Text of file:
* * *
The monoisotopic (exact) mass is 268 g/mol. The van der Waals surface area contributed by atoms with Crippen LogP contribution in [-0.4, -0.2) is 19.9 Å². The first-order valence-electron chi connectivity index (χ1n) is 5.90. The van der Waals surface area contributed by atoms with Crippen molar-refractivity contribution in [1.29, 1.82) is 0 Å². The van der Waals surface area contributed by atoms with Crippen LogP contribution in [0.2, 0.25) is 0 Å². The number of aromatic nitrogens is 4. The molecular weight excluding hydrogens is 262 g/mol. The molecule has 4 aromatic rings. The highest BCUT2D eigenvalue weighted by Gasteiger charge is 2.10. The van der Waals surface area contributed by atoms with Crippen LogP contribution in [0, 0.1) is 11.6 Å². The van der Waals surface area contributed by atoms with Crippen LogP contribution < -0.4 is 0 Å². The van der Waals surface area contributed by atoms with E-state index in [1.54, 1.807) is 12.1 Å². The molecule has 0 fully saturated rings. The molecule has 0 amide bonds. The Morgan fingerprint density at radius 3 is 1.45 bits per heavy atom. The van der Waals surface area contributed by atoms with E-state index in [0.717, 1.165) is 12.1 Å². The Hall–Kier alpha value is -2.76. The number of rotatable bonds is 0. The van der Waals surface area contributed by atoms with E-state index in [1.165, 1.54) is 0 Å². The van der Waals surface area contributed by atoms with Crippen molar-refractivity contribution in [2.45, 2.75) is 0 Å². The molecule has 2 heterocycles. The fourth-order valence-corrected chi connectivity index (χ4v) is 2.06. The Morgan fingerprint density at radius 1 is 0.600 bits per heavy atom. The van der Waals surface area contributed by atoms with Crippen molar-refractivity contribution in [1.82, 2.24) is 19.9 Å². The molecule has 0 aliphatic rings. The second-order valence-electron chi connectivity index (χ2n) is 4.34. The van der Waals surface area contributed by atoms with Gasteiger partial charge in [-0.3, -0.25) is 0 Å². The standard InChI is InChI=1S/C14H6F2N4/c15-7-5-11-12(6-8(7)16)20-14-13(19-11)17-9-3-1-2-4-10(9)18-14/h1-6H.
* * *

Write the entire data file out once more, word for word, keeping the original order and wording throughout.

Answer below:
The monoisotopic (exact) mass is 268 g/mol. The van der Waals surface area contributed by atoms with Crippen LogP contribution in [-0.4, -0.2) is 19.9 Å². The first-order valence-electron chi connectivity index (χ1n) is 5.90. The van der Waals surface area contributed by atoms with Crippen molar-refractivity contribution in [1.29, 1.82) is 0 Å². The van der Waals surface area contributed by atoms with Crippen LogP contribution in [0.2, 0.25) is 0 Å². The number of aromatic nitrogens is 4. The molecular weight excluding hydrogens is 262 g/mol. The molecule has 4 aromatic rings. The highest BCUT2D eigenvalue weighted by Gasteiger charge is 2.10. The van der Waals surface area contributed by atoms with Crippen LogP contribution in [0, 0.1) is 11.6 Å². The van der Waals surface area contributed by atoms with Crippen LogP contribution < -0.4 is 0 Å². The van der Waals surface area contributed by atoms with E-state index in [1.54, 1.807) is 12.1 Å². The molecule has 0 fully saturated rings. The molecule has 0 amide bonds. The Morgan fingerprint density at radius 3 is 1.45 bits per heavy atom. The van der Waals surface area contributed by atoms with E-state index in [0.717, 1.165) is 12.1 Å². The Hall–Kier alpha value is -2.76. The number of rotatable bonds is 0. The van der Waals surface area contributed by atoms with E-state index in [1.165, 1.54) is 0 Å². The van der Waals surface area contributed by atoms with Crippen molar-refractivity contribution in [2.45, 2.75) is 0 Å². The molecule has 2 heterocycles. The fourth-order valence-corrected chi connectivity index (χ4v) is 2.06. The Morgan fingerprint density at radius 1 is 0.600 bits per heavy atom. The van der Waals surface area contributed by atoms with Crippen molar-refractivity contribution in [1.82, 2.24) is 19.9 Å². The molecule has 0 aliphatic rings. The second-order valence-electron chi connectivity index (χ2n) is 4.34. The van der Waals surface area contributed by atoms with Gasteiger partial charge in [-0.3, -0.25) is 0 Å². The standard InChI is InChI=1S/C14H6F2N4/c15-7-5-11-12(6-8(7)16)20-14-13(19-11)17-9-3-1-2-4-10(9)18-14/h1-6H.